Dalmatian Traditional Fish Food
10. January, 2020
Dalmatian traditional food – top recipes to try / Fish menu
Although Croatia is a rather small country, it’s diversity in the cuisine is to be thankful to the multicultural influences of the historical conquerors and neighbour countries. As Dalmatia was mostly a Roman province, the influences on the today gastronomy are very noted.
If you have ever wondered about Croatian cuisine I suppose at least a few times you have wondered is it difficult to cook some of them. Here, we will give you a few fish recipes that you can try by yourself.
Here is a fish menu of 4 courses that you can try as it is or separately with friends:
- Cold plate – Octopus salad
- Warm plate – Black risotto
- Main plate – Dalmatian Brodetto
- Desert – Rožata
Cold plate – Octopus salad
This dish has several recipes, depending on the ingredients that you want to add. I will give you the basic one and you can add whatever ingredient you choose or all of the listed ones. Except with octopus, you can make it also with musky octopus.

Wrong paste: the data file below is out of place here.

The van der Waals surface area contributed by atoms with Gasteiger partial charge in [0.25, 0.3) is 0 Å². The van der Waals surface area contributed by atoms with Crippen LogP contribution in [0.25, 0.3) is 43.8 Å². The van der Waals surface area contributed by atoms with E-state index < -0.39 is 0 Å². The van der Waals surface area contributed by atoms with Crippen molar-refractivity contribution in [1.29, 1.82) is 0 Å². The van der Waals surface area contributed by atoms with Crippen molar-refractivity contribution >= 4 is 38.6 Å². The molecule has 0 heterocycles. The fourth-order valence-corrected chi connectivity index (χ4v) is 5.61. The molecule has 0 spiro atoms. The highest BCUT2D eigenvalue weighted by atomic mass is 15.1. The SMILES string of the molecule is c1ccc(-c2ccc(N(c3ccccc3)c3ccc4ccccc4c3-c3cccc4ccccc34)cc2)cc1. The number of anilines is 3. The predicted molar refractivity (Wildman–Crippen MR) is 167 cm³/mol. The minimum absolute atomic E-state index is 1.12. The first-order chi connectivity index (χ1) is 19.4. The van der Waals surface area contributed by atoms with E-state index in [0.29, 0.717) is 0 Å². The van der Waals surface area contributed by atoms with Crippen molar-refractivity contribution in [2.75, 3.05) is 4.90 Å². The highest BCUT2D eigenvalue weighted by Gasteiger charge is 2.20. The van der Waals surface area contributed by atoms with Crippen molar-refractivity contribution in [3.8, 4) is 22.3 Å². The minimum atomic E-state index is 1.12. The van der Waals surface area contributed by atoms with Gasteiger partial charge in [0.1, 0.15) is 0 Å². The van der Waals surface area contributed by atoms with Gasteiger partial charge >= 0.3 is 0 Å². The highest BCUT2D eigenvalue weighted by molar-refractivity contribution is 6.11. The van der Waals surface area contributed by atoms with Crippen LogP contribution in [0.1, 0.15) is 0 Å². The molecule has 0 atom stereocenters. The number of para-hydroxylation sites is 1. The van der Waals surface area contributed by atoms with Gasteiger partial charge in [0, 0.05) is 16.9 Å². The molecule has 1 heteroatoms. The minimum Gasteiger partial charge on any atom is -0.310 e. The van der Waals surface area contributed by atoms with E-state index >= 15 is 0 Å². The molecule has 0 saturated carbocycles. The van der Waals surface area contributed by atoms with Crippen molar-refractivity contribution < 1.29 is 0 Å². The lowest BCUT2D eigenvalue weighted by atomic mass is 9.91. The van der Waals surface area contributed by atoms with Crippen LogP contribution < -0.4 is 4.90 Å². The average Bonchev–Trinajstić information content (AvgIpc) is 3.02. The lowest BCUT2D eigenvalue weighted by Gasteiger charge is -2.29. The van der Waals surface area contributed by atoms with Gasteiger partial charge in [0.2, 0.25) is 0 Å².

When cooking any kind of fish or any kind of mollusc it is good that you buy it fresh, best from the local fish market. When you buy the octopus first clean it – turning the body inside out and removing all intestines, then turn it over back, remove the eyes and teeth and wash truly with cold water. Do not cut the tentacles or anything, keep it entire. It would be good if you can freeze it for one day; in this way, the meat will be soft after cooking (try to calculate this when you want to cook this dish). For cooking, just put in the abundant water (without any species) and cook. The cooking will last at least one hour until it softens. If you have a pressure pot you can shorten this time to half. When it is ready, cool it and cut it into rings of approximately 1 cm wide. Keep the water from cooking.
Flavour the octopus with extra virgin olive oil, wine vinegar, add some liquid in which the octopus was cooked and pepper. After tasting, salt only if needed.